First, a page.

Everyone knows that molecules are composed of atoms, and these by nuclei and electrons. However, it is much less known that all of them are in perpetual motion, even at the lowest possible temperatures. These complex molecular dances, similar to ballet choreography, are studied in a discipline called molecular dynamics. It is a branch of science close to celestial mechanics, that on the other hand analyzes the dances of the celestial bodies, to the compass of the gravitational forces. In fact, both disciplines share methods and theories.
Each combination of atoms is only able to execute one specific dance, with a rhythm that repeats periodically in time. The corresponding frequencies constitute an unambiguous fingerprint that serves, for example, to detect explosives or drugs that may be in airport baggage or packages. Describing the dances is key, therefore, to characterize each of the substances.
To study them it is important to take into account the scenario in which they take place. They are the so-called molecular landscapes, described by hypersurfaces of multiple dimensions that express the relative energy of each configuration of atoms in the molecule. They have a complex topography formed by valleys and hills, slopes and slopes.
The valleys correspond to stable molecular states. In them the nuclei act as if they were united by elastic springs and vibrate all in unison. The movement of the nuclei follows a very regular form (described by mathematical objects called bulls, equal to the donuts of our breakfast). As excitement increases, for example, by supplying heat or energy with a laser, the nuclei separate from the valleys, making their movements more complicated (anharmonic). This complication increases, until they become chaotic and unpredictable, just like the weather.
Mathematically, this transition from the order of bulls to chaos can be analyzed through theorems of the modern theory of dynamic systems, developed in the second half of the 20th century. If the excitement is even greater, some atoms will have enough energy to surpass the different collars of the molecular landscape and explore other valleys of it, thus producing chemical reactions. Chemical reactions happen in very short times, in the order of the femtosecond, which is equal to one billionth of a second.
It is possible to determine precisely the speed of the reaction, thanks to a geometric theory that uses mathematical techniques similar to the previous ones, also derived from the celestial mechanics. This theory is based on an object called NHIM (from English normally hyperbolic invariant manifold), which determines that in the state of intermediate transition, between reactants and products, there is at least one direction with irregular or chaotic movement that governs the reaction. The NHIM has important properties such as its robustness, which means that it is not destroyed (although it can be modified) by external agents (for example, a laser).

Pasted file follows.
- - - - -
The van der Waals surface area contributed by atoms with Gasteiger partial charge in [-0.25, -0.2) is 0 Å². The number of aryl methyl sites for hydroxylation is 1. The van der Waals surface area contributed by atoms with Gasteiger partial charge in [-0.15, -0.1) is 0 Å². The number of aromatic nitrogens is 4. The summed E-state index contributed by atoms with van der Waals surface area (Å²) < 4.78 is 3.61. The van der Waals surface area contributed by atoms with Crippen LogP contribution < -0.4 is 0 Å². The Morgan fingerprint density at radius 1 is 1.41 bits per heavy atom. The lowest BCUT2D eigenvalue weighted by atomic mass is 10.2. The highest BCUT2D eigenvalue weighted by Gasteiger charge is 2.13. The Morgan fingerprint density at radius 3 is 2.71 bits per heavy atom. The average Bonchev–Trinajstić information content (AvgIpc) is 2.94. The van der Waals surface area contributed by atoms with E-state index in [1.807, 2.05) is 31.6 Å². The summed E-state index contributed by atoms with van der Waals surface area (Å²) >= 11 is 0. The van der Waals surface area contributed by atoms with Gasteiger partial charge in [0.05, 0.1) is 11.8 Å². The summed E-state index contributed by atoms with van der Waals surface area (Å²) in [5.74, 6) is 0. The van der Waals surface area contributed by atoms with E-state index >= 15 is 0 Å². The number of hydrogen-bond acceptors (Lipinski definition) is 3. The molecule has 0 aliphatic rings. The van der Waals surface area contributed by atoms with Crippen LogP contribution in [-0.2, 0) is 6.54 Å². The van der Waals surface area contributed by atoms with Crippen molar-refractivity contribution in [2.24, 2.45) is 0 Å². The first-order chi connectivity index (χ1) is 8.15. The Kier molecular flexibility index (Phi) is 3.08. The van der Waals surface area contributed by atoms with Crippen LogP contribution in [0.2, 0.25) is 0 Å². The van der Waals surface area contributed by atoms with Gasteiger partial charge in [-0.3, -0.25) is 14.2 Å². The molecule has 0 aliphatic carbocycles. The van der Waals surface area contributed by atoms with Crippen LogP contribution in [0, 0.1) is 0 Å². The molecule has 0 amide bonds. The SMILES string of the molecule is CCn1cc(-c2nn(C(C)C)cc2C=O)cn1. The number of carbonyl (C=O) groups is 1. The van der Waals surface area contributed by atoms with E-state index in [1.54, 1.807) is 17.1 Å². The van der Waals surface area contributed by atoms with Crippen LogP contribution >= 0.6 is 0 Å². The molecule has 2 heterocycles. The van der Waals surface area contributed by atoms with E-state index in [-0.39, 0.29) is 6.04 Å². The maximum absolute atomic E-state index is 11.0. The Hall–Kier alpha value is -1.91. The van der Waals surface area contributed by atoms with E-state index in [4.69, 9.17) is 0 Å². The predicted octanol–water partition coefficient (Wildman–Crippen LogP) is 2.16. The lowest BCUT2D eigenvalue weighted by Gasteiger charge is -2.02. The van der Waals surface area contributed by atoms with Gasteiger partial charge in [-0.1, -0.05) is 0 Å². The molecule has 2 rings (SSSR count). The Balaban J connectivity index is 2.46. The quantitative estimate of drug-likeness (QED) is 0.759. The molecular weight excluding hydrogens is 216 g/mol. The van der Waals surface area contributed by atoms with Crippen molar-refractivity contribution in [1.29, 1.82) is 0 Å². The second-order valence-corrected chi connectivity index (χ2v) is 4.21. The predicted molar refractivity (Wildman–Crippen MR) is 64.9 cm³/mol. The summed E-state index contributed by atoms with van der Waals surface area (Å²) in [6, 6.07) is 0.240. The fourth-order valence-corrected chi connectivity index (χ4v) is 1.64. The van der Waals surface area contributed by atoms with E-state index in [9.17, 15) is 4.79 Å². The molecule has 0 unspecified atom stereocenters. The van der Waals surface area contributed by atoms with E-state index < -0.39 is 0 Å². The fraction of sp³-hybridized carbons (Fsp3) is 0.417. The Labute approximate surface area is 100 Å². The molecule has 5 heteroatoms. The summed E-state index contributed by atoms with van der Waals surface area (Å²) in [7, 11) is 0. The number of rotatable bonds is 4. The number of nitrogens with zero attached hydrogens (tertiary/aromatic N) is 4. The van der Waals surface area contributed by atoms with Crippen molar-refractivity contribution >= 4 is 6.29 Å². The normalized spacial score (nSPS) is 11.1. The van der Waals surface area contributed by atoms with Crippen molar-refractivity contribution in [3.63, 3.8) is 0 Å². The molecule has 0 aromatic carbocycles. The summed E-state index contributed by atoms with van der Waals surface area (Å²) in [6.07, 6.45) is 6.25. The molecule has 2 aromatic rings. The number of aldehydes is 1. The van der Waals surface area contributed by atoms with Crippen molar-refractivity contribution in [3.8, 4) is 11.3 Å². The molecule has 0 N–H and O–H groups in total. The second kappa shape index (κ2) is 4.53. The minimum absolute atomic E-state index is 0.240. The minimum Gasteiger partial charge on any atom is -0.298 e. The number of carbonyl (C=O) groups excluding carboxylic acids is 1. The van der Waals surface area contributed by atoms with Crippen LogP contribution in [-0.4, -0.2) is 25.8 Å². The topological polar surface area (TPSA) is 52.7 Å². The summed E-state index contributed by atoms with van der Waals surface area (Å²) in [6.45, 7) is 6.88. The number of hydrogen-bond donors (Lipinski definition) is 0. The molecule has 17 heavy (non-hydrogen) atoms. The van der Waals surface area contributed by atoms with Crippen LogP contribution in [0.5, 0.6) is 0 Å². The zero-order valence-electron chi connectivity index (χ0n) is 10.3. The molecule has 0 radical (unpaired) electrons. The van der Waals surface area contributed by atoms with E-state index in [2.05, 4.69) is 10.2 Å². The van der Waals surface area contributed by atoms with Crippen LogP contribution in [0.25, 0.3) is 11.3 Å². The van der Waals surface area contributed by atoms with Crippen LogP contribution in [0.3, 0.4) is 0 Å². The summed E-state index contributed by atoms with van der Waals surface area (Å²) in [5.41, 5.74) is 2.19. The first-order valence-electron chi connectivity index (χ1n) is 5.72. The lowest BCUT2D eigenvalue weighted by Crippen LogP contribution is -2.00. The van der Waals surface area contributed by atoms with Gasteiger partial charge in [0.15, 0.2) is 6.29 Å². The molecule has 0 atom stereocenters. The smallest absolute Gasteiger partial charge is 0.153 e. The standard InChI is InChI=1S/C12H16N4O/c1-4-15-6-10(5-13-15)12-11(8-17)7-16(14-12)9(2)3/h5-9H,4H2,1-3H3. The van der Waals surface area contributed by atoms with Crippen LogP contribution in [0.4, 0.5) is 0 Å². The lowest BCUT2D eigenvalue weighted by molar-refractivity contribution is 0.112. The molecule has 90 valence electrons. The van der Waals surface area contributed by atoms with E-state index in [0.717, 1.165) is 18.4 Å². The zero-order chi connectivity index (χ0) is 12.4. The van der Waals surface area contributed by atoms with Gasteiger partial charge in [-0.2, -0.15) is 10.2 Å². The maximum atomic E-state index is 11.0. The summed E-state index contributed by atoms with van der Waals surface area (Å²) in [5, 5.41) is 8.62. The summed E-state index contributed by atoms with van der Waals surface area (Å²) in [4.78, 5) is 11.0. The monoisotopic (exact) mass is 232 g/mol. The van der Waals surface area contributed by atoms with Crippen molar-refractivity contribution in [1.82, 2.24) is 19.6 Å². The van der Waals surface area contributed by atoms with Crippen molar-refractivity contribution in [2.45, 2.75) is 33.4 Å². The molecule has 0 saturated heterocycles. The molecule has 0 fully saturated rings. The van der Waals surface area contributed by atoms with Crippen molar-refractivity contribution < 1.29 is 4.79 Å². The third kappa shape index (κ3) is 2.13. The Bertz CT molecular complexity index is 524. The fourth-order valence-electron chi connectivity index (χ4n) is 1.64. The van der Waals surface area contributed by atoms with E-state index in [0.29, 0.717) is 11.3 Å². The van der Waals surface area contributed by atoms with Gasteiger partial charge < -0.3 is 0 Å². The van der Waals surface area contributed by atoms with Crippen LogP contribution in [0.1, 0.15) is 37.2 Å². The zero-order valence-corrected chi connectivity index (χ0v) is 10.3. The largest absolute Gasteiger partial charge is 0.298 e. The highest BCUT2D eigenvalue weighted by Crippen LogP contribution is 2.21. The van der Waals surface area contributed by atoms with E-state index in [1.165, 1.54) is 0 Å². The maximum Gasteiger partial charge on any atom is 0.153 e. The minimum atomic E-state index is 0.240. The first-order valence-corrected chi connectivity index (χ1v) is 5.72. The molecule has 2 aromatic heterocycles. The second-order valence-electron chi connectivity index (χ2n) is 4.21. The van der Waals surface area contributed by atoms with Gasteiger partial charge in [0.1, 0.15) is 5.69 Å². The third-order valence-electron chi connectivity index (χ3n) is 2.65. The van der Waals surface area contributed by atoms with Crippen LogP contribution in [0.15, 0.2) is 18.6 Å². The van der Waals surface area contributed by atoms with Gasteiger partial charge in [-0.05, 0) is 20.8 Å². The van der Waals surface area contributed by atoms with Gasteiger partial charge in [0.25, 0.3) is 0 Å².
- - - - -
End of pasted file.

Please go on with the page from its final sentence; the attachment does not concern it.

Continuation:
This last property allows the use of lasers for the precise and specific control of chemical reactions, making them pass in the desired direction, in the same way that a surgeon uses his scalpel in a surgical operation. In this situation, the frequency of the laser (related to its color) is incorporated as another element of the molecular dance, causing it to change. To develop and apply this tool (and others) in an effective way, the presented mathematical techniques are fundamental, which give an account of what is the dynamics in the molecules, how the energy transfer occurs between them or the characteristics of the transition state.
Florentino Borondo is a professor in the Department of Chemistry of the Autonomous University and member of the Institute of Mathematical Sciences (ICMAT)
Coffee and Theorems is a section dedicated to mathematics and the environment in which they are created, coordinated by the Institute of Mathematical Sciences (ICMAT), in which researchers and members of the center describe the latest advances in this discipline, share points of contact between the mathematics and other social and cultural expressions and remind those who marked their development and knew how to transform coffee into theorems. The name evokes the definition of the Hungarian mathematician Alfred Rényi: "A mathematician is a machine that transforms coffee into theorems".
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